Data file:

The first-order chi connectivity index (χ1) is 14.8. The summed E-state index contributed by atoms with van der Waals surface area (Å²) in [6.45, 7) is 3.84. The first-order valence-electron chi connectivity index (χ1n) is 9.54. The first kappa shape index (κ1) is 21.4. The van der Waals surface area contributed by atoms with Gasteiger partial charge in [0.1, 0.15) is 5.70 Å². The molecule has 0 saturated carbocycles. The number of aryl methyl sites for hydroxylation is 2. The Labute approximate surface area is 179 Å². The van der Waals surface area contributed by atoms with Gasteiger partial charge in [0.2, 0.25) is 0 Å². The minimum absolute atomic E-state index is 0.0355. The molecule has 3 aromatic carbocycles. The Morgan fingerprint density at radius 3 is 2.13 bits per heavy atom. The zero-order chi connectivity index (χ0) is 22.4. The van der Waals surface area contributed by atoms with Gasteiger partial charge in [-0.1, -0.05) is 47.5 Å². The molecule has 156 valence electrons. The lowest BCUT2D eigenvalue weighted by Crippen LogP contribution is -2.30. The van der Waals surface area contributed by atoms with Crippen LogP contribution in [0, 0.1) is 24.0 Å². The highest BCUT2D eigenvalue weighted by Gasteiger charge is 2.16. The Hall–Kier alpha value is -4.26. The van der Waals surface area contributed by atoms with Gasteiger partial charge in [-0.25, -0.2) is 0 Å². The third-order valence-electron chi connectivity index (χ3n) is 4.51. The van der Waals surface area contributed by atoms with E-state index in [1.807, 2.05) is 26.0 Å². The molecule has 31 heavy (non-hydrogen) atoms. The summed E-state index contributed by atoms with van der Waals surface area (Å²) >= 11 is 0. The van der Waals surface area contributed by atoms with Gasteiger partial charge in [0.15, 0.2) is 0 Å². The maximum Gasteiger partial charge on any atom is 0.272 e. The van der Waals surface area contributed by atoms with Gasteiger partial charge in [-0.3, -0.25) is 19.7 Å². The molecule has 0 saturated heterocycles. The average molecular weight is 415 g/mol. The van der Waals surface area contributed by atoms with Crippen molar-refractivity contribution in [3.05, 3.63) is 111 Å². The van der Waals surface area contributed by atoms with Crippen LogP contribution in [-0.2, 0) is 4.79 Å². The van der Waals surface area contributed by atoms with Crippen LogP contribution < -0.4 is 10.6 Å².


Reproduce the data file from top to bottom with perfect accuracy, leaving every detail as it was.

The first-order chi connectivity index (χ1) is 14.8. The summed E-state index contributed by atoms with van der Waals surface area (Å²) in [6.45, 7) is 3.84. The first-order valence-electron chi connectivity index (χ1n) is 9.54. The first kappa shape index (κ1) is 21.4. The van der Waals surface area contributed by atoms with Gasteiger partial charge in [0.1, 0.15) is 5.70 Å². The molecule has 0 saturated carbocycles. The number of aryl methyl sites for hydroxylation is 2. The Labute approximate surface area is 179 Å². The van der Waals surface area contributed by atoms with Gasteiger partial charge in [0.2, 0.25) is 0 Å². The minimum absolute atomic E-state index is 0.0355. The molecule has 3 aromatic carbocycles. The Morgan fingerprint density at radius 3 is 2.13 bits per heavy atom. The zero-order chi connectivity index (χ0) is 22.4. The van der Waals surface area contributed by atoms with Gasteiger partial charge in [-0.1, -0.05) is 47.5 Å². The molecule has 156 valence electrons. The lowest BCUT2D eigenvalue weighted by Crippen LogP contribution is -2.30. The van der Waals surface area contributed by atoms with Crippen LogP contribution in [0, 0.1) is 24.0 Å². The highest BCUT2D eigenvalue weighted by Gasteiger charge is 2.16. The Hall–Kier alpha value is -4.26. The van der Waals surface area contributed by atoms with Gasteiger partial charge in [-0.25, -0.2) is 0 Å². The third-order valence-electron chi connectivity index (χ3n) is 4.51. The van der Waals surface area contributed by atoms with E-state index in [1.807, 2.05) is 26.0 Å². The molecule has 31 heavy (non-hydrogen) atoms. The summed E-state index contributed by atoms with van der Waals surface area (Å²) >= 11 is 0. The van der Waals surface area contributed by atoms with Gasteiger partial charge in [0.15, 0.2) is 0 Å². The maximum Gasteiger partial charge on any atom is 0.272 e. The van der Waals surface area contributed by atoms with Gasteiger partial charge in [-0.3, -0.25) is 19.7 Å². The molecule has 0 saturated heterocycles. The average molecular weight is 415 g/mol. The van der Waals surface area contributed by atoms with Crippen molar-refractivity contribution in [3.05, 3.63) is 111 Å². The van der Waals surface area contributed by atoms with Crippen LogP contribution in [-0.2, 0) is 4.79 Å². The van der Waals surface area contributed by atoms with Crippen LogP contribution < -0.4 is 10.6 Å².